Reading the newspaper these days, it seems to be full of bad news. Negative headlines relating to trade wars, stuttering housing markets, inflation risk, Kardashian family break-ups, or a dysfunctional White House seem to be a daily occurrence. It’s hard to separate fact from fiction and the “Twitter” President doesn’t help.
But are things really that bad?
A key part of our investment process is getting out and meeting companies, “kicking the tyres” if you like. Having just returned from two weeks in the US, meeting over 40 companies from a range of industries, I wanted to share the key themes of my research trip. In short, the US economy is “booming”. My domestic flights were full, airports were buzzing, restaurants were overflowing and the skylines in Chicago and Boston were full of cranes. What is striking is the optimism in the country, Americans have the spring back in their step. Let me tell you more.
Company management I met were uniformly positive, with many smaller companies suggesting the backdrop was the best they had seen in years. Tax reform and the deregulation push were seen as big positives, outweighing any concerns surrounding trade tensions. Smaller companies have disproportionately benefited from tax reform as they’ve historically paid higher taxes than larger companies. The lighter regulatory “touch” was also viewed positively. Under the Trump presidency, two regulations must be removed for every new one introduced. This renewed optimism is reflected in the National Federation of Independent Business optimism index, a monthly survey of small businesses. The chart below shows small business confidence is now the highest it’s been in the last 35 years.
US small business confidence
The majority of companies I met mentioned the tight labour market and the difficulty in finding workers with the necessary skills. For example, the largest US railroad companies are having to offer US$25,000 sign-on bonuses to attract train drivers. Apparently, truck drivers are as “rare as hen’s teeth” and are earning six-figure salaries. Some companies are so desperate, they are having to contact employees they previously fired to see if they are still available. If there are any young engineers out there, make your way to the US, where they tell me that for every five engineering jobs, there is only one engineer available. Write your own cheques apparently. Official economic data backs this up, with the US unemployment rate now 3.8% (see chart below), getting close to the lowest level since the 1960s. This is likely to underpin consumer spending which is the largest part of the US economy.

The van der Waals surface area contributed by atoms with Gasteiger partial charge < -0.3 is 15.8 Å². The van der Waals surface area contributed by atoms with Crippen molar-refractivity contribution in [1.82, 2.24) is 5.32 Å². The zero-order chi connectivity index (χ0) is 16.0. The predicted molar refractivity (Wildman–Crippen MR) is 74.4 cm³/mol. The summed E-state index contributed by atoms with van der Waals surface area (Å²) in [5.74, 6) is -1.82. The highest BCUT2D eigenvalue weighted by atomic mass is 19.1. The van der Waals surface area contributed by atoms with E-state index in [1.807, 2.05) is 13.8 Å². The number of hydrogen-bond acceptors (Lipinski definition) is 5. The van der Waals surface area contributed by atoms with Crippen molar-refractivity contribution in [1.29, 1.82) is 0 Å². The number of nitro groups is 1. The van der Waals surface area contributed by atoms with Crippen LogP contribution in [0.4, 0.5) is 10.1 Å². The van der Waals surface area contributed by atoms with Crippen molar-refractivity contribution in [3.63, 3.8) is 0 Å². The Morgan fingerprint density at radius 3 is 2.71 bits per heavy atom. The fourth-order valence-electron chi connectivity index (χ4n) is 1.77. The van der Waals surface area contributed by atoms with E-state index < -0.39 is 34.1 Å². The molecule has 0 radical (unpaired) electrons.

US unemployment rate
Source: JP Morgan
Housing market still healthy
I met two of the largest home builders in the US and both dismissed concerns surrounding the impact of rising interest rates on housing demand. They see the housing cycle as “still having legs”, citing pent-up demand, a strong job market and affordability still sound. Mortgage rates continue to be seen as low relative to history. However, cost pressures are building, for example, lumber costs are up over 60% in the last year. But it’s not just lumber, costs of building materials in general are rising, and finding skilled workers, such as plumbers, is becoming increasingly difficult. Encouragingly, homebuilders have pricing power and have been able to lift home prices to compensate for rising costs.
A sign of company optimism is the capital allocation decisions being made. After many lean years, companies have the confidence to invest again and encouragingly, research and development spending has reached a 15-year high. Tax reform is the key catalyst for the investment surge. A similar tax policy in 2003 unleashed an investment boom. It does appear the lion’s share of this investment is going to technology, hence the strong performance of the technology-heavy Nasdaq Index.
With inflationary pressure building, the hope is that this investment will lead to productivity improvements. Without getting too technical, productivity growth is one of the ways to boost economic growth, the other being labour force growth. A burst of productivity growth would add to the potential growth of the US economy and help offset the cost pressures in the economy. Time will tell if that is the case.
The US economy feels the strongest since the Global Financial Crisis and is carrying good momentum into the second half of 2018. This trip confirmed to me that regional dynamics are diverging, with the US accelerating and the rest of the world lagging. In terms of risks, inflationary pressure is building in the economy and will have to be watched closely. Any acceleration in inflation will likely impact the pace of interest rate rises. The other key risk is trade protectionism and is likely to be a hot topic until the mid-term elections in November. Overall, we do hope President Trump doesn’t shoot himself in the foot by damaging what our trip confirmed is a thriving economy.